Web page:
8 Facts About 18 Wheelers Do You Know Them All?
Facts About Trucking
It's not hard to figure out where 18 wheelers get that name from, but do you know why we also call them semi-trailer trucks? Here are some interesting bits of trivia and trucker tips that you might not have known.
Why the Name "Semi"?
The name "semi-trailer" is believed to come from the fact that the trailer part has to be connected to the trailer in order to go anywhere, since it doesn't have any front wheels.
How Big Are Truck Engines?
Truck engines in 18 wheelers are about six times bigger than car engines, and they give you up to 1,800 more pound-feet of torque. That's because they have 300 to 400 more horsepower.
How Much Can They Haul?
Most 18 wheelers are 70 to 80 in length and can haul up to 80,000 pounds, but Australian "road trains" can haul 300,000 pounds or more. They're able to do this since the tractors have four trailers connected to them.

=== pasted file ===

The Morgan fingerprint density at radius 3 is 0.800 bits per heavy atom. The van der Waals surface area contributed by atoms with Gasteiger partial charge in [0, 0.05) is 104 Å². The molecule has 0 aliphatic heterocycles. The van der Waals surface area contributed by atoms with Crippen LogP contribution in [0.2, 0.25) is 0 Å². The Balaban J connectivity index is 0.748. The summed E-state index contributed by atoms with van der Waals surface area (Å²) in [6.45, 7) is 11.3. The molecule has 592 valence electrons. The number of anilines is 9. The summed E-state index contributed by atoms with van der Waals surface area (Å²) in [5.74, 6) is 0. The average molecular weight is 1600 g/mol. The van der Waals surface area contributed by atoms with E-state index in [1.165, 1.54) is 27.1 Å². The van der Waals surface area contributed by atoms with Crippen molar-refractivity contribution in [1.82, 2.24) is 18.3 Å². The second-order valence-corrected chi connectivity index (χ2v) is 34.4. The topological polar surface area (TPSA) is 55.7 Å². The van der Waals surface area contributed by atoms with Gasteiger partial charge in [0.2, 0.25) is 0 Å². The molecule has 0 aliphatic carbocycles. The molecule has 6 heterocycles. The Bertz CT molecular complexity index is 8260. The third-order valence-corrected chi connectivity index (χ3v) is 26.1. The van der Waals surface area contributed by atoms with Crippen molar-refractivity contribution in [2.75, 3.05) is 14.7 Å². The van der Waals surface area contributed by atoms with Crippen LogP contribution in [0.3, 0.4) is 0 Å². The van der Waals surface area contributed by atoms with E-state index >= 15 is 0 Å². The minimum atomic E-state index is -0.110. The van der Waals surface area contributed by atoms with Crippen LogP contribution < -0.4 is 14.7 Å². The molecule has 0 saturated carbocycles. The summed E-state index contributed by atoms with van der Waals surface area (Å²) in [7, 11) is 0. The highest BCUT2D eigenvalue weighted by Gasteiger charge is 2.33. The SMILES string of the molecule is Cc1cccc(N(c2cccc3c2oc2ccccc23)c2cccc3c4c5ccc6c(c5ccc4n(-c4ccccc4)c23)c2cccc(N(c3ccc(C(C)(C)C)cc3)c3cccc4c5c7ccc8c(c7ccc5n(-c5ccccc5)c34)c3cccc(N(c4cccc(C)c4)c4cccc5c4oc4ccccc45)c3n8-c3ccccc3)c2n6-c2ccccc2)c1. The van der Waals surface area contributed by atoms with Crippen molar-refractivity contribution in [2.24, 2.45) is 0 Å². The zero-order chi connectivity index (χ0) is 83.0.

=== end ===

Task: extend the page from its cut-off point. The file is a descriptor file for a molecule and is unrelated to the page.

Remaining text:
What's the Engine Lifespan?
Semi engines can last up to 800,000 more miles than standard car engines, which makes sense since they're built to run more often.
What Does "Jackknife" Mean?
Jackknife means that there's a 45-degree angle between the trailer and tractor on your 18 wheeler. This angle happens at the kingpin that connects the two.
Where Are Most 18 Wheelers Registered?
Semis are registered all over the US, but California, Texas and Florida have the biggest numbers among them. Roughly one-third of semis are registered in these states.
How Is Driving a Semi Different in Europe?
For one, European 18 wheelers have speed limiters on them that prevent them from going above 56 MPH. Truckers in England aren't allowed to smoke in their semis.
How Long Does It Take to Brake?
Usually, it takes about two football field lengths to stop safely, but it takes even longer when you're driving on smooth roads with little or no resistance.